Insurance and Payments/Reimbursements
Kentucky is one of 16 states that operate a health insurance exchange separate from the federal government’s marketplace. Five commercial insurers offer coverage through the Kentucky Health Benefit Exchange known as kynect, while five managed care organizations provide coverage through the state Medicaid plan. In addition, Medicare provides coverage for Kentucky’s elderly population.
The Kentucky Department of Insurance regulates Kentucky’s insurance market.
The Centers for Medicare and Medicaid Services contracts with CGS to serve Kentuckians covered by Medicare. The Provider Enrollment Chain and Ownership System supports the Medicare provider and supplier enrollment process by allowing registered users to securely and electronically submit and manage Medicare enrollment information.
The Kentucky Department for Medicaid Services has contracted with five managed care organizations to coordinate health care for most Medicaid members across the state. The MCOs in Kentucky are CoventryCares of Kentucky, Humana CareSource, WellCare of Kentucky and Passport Health Plan. The Medicaid Managed Care website is intended to assist Medicaid members and providers in finding information about the MCOs.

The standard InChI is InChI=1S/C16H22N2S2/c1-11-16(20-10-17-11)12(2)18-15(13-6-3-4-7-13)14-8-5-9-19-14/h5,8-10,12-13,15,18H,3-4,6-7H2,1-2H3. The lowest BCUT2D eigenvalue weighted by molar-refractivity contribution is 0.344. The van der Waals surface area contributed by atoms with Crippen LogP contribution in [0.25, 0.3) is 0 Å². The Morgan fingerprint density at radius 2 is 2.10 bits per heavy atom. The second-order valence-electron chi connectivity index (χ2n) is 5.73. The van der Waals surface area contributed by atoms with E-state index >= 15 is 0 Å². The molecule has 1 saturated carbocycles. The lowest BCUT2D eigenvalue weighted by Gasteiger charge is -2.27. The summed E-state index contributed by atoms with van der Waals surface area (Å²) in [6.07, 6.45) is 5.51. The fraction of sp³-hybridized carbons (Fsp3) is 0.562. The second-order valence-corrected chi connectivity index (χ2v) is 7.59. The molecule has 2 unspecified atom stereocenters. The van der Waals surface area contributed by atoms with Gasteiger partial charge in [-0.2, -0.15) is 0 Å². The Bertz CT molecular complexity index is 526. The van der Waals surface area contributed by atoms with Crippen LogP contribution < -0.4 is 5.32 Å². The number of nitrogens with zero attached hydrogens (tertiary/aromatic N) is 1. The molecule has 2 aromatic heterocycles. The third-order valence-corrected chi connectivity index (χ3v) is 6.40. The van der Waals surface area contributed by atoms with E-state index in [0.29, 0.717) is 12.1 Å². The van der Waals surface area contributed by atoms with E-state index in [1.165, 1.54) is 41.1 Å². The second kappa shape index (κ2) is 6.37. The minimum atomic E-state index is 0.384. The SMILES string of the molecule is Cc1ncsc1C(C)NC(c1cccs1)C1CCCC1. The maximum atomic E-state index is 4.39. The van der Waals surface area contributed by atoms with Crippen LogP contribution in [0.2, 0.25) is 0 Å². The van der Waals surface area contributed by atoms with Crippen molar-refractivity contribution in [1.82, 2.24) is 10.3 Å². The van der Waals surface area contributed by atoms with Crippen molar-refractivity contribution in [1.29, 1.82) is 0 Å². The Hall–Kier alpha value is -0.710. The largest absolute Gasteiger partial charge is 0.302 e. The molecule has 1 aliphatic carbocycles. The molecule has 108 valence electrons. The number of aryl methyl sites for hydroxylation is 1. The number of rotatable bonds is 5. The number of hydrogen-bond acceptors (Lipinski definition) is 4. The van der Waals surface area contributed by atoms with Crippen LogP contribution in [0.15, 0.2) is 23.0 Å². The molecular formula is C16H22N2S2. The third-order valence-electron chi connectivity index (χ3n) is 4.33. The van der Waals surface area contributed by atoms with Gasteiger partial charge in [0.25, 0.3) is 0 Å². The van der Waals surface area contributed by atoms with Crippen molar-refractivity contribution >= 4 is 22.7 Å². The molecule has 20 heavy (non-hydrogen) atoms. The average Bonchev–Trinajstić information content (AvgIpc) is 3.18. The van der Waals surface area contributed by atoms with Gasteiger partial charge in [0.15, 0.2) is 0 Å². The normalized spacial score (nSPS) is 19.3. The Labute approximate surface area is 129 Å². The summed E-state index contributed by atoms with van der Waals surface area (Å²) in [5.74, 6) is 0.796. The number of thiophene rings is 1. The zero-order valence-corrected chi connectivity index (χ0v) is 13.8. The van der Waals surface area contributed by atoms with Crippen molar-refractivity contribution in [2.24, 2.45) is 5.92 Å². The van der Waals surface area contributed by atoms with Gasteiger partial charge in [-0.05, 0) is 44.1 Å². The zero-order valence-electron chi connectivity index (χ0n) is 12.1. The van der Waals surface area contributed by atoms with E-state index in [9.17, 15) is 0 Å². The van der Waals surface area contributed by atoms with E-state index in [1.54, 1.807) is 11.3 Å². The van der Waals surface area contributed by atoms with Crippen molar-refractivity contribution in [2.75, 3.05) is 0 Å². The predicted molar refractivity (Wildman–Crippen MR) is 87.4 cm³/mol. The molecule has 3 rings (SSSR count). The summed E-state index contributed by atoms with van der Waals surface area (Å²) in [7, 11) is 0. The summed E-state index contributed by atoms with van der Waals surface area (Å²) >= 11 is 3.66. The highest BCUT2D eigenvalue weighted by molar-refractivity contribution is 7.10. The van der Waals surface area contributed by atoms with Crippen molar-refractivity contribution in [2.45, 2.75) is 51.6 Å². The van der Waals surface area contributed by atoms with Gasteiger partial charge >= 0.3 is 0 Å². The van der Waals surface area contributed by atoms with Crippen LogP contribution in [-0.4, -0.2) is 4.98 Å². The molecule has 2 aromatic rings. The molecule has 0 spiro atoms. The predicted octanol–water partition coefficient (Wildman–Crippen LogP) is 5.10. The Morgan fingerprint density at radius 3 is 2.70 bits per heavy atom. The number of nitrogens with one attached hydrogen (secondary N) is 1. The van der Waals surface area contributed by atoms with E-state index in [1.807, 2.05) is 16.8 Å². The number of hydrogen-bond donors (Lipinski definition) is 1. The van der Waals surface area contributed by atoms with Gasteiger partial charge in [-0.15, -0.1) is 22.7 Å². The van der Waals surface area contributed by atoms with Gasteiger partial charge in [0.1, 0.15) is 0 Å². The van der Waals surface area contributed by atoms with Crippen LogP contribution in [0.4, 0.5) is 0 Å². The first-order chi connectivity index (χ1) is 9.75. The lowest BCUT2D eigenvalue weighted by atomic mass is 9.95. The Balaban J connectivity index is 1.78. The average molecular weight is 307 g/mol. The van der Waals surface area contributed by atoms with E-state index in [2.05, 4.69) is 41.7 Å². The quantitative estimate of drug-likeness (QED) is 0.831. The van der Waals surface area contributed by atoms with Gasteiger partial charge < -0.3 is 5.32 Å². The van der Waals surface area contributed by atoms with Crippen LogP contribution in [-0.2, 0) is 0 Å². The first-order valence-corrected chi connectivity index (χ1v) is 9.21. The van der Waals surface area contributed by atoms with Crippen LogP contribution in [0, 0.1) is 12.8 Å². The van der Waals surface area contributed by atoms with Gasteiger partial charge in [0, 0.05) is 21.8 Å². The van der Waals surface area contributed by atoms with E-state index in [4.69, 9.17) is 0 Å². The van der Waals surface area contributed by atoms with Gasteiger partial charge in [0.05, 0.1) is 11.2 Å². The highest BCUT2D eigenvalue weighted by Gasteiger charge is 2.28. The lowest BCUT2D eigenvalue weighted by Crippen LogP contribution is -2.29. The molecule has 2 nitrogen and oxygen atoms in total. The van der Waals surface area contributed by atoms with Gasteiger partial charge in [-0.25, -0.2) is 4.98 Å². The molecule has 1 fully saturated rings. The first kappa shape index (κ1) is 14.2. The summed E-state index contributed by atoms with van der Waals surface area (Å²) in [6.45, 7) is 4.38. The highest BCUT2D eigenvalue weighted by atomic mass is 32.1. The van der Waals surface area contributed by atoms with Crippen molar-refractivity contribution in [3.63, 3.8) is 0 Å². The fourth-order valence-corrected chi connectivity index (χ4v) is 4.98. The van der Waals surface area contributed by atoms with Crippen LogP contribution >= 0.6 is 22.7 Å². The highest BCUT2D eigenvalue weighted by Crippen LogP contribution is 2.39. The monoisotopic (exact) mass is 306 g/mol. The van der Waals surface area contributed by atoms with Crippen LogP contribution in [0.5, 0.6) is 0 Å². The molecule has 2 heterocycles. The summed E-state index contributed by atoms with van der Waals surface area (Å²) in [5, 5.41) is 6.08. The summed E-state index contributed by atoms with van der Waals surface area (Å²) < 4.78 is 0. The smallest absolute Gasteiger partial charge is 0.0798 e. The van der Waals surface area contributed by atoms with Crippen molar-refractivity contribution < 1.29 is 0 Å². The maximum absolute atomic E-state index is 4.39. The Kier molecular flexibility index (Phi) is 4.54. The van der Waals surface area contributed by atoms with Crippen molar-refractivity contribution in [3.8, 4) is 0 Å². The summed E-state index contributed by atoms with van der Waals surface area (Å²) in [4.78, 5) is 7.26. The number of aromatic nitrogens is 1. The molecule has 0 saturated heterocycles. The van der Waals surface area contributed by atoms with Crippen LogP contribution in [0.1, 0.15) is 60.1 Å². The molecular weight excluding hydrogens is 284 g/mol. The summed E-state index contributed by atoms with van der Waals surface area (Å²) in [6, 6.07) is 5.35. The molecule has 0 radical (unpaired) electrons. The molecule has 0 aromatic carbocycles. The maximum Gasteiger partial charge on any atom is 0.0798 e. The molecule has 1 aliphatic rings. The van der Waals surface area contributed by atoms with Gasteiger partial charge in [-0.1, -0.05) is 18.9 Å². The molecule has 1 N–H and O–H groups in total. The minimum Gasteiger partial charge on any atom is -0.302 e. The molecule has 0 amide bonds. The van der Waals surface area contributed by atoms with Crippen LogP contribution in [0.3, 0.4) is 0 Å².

Five commercial insurers provide health care coverage to Kentuckians. They are Aetna, Anthem, Bluegrass Regional Plan, Humana and United Healthcare. Kentucky state employees are covered through a Humana plan.
- Contract information paper on ChoiceCare/Humana Physician Participation Agreement
- Contract information paper on the latest Anthem physician provider agreement
Payment models for health care coverage are changing rapidly. Medicare and other insurers are moving to pay-for-performance in addition to the traditional fee-for-service.
Insurers often use narrow networks to lower premiums, but that creates tradeoffs for consumers. Researchers with the Robert Wood Johnson Foundation examined the use of narrow networks and found nearly half of the silver plan physician networks in the Affordable Care Act marketplace are small or extra small. They also found that consumers have little to guide them on the tradeoff between lower premiums and network size.